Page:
“On this blank page lies a world of potential.” I finished off my essay and looked up at the glaring lights that inspected me like divers in a wreck of a sunken ship. Hello world, it’s good to be back.
The library was silent, so silent. Any noise would mean I got kicked out by a bunch of angry university students. I went to the toilet and looked at myself in the mirror. I splashed water onto my face and stared intently at my reflection. No outbreaks— a miracle considering the stressful week that had passed. My eyes were situated far apart, further than I last remembered. My skin was almost yellow in the warm light. I had no other explanation for this other than the fact that I had not slept for the last 47 hours. I was running on caffeine, three cups of coffee, two diet cokes and fifteen energy bars were expanded in my quest to finish my assignment.
I walked back to my seat, wiped my hands on my pants. Cradling my files in one hand, I picked up my laptop with the other, and closed it with my chest.
I opened the screen again. There was a bright yellow post-it note stuck onto the screen.
Meet me in the computer lab. 5 minutes is all I have.
I turned around. There was a light coming from the computer lab behind. It glimmered from the depths of the library like the hungry eye of a sea monster waiting in the hull of the sunken ship. Nobody used the computer labs, I thought to myself.
The glass was frosted, there was no way to look into the room. I sat down for a while, counting down the minutes. There was no reason to go. I could very well ignore the post-it. Three minutes past like the shifting sun. I felt moss grow up my ankles.
I was resolved to stay away from any of this drama, I decided. There was too much drama, too little energy. In fact all I wanted to do was go back to sleep. It was five in the afternoon, on a warm 35 degree celsius Saturday. I had been awake since 6pm on rainy Thursday. Not the healthiest of lifestyles, and I wouldn’t advise anyone to do the same. I crushed the post it, and threw it into the bin. It bounced off the edge, and missed.
The furious collective typing of the students filled the library.
I picked up my laptop again, closing it and cradling the last two days in my tired arms. My phone vibrated.
It vibrated again. I had a call.
It was her.
I let the phone ring as I stared at the screen.
Who was this girl? That would be a long story. But it would be safe to say that she meant a lot to me. She meant a lot then, and she still meant a lot now. In fact, I wouldn’t have hesitated to pick up the call had it been a month ago.
But some time had past, and our lives had shifted courses. She was no longer somebody I saw any future in. I believed that we had resolved our struggles, but I knew this not to be true. There was still a lot unanswered. The day she left was very much shrouded in the ocean mist, the thunder loud and waves roaring, high enough to sink hearts.
Why would she call? I hadn’t left anything with her, I made sure to take all my belongings, and return hers as well.
I remember how our last conversation went. We were at a street corner where a barbershop met a coffeehouse.
“So this is it?” She began by asking.
“You tell me,” I replied.
“This is it then.”
“What really went wrong?”
“What’s with you and finding out everything?”
“I just want to know so I can be better in the future.”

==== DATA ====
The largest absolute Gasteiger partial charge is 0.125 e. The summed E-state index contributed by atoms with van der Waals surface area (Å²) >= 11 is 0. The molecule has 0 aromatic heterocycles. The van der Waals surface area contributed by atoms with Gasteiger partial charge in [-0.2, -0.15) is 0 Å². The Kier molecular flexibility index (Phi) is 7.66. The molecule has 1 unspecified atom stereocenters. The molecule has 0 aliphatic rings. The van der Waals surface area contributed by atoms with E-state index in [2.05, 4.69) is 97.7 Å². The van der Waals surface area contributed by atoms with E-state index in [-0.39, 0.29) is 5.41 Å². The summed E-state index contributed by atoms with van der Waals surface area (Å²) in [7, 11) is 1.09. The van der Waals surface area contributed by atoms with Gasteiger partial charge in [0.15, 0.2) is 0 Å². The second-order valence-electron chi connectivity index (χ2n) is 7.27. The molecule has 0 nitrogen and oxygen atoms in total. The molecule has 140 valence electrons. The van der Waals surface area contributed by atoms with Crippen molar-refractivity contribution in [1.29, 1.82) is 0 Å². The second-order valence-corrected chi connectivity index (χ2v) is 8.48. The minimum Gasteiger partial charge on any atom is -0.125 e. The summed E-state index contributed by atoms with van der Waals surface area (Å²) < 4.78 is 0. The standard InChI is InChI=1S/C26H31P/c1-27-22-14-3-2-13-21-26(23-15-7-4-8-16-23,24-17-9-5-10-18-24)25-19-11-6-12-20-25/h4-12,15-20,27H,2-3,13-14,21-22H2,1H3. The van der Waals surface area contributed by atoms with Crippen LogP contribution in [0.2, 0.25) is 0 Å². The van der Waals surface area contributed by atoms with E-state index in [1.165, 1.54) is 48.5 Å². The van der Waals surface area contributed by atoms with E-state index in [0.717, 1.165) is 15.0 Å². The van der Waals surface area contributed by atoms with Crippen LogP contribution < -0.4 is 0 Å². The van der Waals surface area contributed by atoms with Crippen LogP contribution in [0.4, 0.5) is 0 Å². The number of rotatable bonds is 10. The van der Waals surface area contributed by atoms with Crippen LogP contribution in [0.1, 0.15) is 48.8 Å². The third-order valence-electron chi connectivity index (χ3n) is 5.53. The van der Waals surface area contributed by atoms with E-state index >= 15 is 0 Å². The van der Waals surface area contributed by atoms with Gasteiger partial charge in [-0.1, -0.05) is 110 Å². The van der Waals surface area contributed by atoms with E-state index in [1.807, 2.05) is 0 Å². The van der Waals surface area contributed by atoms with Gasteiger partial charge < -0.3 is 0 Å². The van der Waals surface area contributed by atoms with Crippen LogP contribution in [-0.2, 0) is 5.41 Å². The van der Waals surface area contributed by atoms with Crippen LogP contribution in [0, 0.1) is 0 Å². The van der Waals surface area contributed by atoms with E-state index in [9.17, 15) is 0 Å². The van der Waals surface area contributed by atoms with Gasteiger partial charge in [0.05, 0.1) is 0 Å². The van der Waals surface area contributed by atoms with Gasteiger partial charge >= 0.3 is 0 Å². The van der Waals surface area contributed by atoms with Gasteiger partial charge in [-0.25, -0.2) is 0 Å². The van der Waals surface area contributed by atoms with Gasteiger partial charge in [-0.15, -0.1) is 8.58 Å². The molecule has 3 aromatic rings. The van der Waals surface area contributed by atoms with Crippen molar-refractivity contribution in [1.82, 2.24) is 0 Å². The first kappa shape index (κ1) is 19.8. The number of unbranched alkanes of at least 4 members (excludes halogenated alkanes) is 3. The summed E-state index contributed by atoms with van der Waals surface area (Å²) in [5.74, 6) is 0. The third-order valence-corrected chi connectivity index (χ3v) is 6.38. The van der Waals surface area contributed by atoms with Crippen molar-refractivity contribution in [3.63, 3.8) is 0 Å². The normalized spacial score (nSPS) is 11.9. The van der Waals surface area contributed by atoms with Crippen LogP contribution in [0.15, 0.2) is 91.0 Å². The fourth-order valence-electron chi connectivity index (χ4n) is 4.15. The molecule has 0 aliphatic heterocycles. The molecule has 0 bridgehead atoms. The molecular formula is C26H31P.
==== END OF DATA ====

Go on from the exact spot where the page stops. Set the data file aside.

“You can’t live in the moment, dear. That’s what went wrong.”
At that moment I knew I had a lot to say about that statement. How it was unfair to keep me in the grey for so long, how there was nothing concrete to fall back on in our relationship. How we were being pushed about by the wind, unwilling to find an anchor. She flourished in stark uncertainty while I suffered. What was blissful to her was sheer torture for me.
But I didn’t say anything, and she just walked away. Perhaps she was right, I remembered thinking.
Five minutes was up.
The lights faded from the computer lab. I stood at the entrance of the library and noticed everything. The door opened, and a lady walked out. She turned the other way, walked a few steps and paused. The phone was probably on its last few rings. I don’t know why, but I panicked at that moment. Something told me that if I didn’t pick up that phone call that I would never see that girl again. And I was right. I found out later that she was leaving that night to study overseas. I should have known, but I didn’t. I only felt panic.
The lady that stepped out of the computer lab must have been a student. But I didn’t recognise her. She was lanky, like an antelope. There was something in her gait that made her look vulnerable in body but strong in spirit. She was as free as she wanted to be. I knew at once that it must have been her that wrote the post-it note.
Picking up the phone would mean a long conversation. I knew how things went with her, she would pour her feelings out. Real, genuine and thick. I would have to take a deep breath and swallow it all up. There was no other reason why she would have called. By the time the phone call was over antelope lady would have disappeared.
If I walked up to antelope lady I would have to miss the phone call. It was that simple. There was really no two ways about it. A student walked in and bumped into me. He dropped his copy of Ecce Homo by Friedrich Nietzsche onto the ground. He bent over to pick it up.
“I’m sorry,” he said, before shuffling away.
But antelope lady was almost at the end of the library now. The phone was ringing and the lady was walking away.
I had a choice to make, and I had to make it now.
This short story is almost entirely fictional. No such antelope lady exists in my school, or in my life.